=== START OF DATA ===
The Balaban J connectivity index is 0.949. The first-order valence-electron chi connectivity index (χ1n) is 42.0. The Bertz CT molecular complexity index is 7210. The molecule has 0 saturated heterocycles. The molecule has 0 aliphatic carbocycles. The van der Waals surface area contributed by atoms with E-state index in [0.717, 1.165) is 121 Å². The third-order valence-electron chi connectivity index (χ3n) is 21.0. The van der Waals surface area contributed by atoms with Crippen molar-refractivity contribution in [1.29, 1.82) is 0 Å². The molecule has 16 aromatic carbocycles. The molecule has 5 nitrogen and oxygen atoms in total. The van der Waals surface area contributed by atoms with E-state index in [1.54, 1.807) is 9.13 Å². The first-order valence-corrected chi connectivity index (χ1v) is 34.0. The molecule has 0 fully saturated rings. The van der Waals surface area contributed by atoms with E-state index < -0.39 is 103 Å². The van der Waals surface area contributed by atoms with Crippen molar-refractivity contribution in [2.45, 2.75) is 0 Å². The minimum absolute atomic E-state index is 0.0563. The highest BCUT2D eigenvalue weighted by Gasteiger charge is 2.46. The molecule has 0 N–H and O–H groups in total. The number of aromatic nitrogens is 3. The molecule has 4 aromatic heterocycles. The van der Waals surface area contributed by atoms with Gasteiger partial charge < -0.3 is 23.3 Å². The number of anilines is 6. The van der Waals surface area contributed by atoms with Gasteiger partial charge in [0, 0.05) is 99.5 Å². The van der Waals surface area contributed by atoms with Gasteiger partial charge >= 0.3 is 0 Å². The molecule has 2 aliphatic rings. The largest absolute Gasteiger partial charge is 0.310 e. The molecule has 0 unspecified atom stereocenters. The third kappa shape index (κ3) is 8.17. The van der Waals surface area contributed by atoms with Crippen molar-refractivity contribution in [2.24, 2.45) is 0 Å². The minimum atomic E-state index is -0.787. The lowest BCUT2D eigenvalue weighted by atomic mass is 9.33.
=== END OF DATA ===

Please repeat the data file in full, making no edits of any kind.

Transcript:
The Balaban J connectivity index is 0.949. The first-order valence-electron chi connectivity index (χ1n) is 42.0. The Bertz CT molecular complexity index is 7210. The molecule has 0 saturated heterocycles. The molecule has 0 aliphatic carbocycles. The van der Waals surface area contributed by atoms with E-state index in [0.717, 1.165) is 121 Å². The third-order valence-electron chi connectivity index (χ3n) is 21.0. The van der Waals surface area contributed by atoms with Crippen molar-refractivity contribution in [1.29, 1.82) is 0 Å². The molecule has 16 aromatic carbocycles. The molecule has 5 nitrogen and oxygen atoms in total. The van der Waals surface area contributed by atoms with E-state index in [1.54, 1.807) is 9.13 Å². The first-order valence-corrected chi connectivity index (χ1v) is 34.0. The molecule has 0 fully saturated rings. The van der Waals surface area contributed by atoms with E-state index < -0.39 is 103 Å². The van der Waals surface area contributed by atoms with Crippen molar-refractivity contribution in [2.45, 2.75) is 0 Å². The minimum absolute atomic E-state index is 0.0563. The highest BCUT2D eigenvalue weighted by Gasteiger charge is 2.46. The molecule has 0 N–H and O–H groups in total. The number of aromatic nitrogens is 3. The molecule has 4 aromatic heterocycles. The van der Waals surface area contributed by atoms with Gasteiger partial charge < -0.3 is 23.3 Å². The number of anilines is 6. The van der Waals surface area contributed by atoms with Gasteiger partial charge in [0, 0.05) is 99.5 Å². The van der Waals surface area contributed by atoms with Gasteiger partial charge >= 0.3 is 0 Å². The molecule has 2 aliphatic rings. The largest absolute Gasteiger partial charge is 0.310 e. The molecule has 0 unspecified atom stereocenters. The third kappa shape index (κ3) is 8.17. The van der Waals surface area contributed by atoms with Crippen molar-refractivity contribution in [2.24, 2.45) is 0 Å². The minimum atomic E-state index is -0.787. The lowest BCUT2D eigenvalue weighted by atomic mass is 9.33.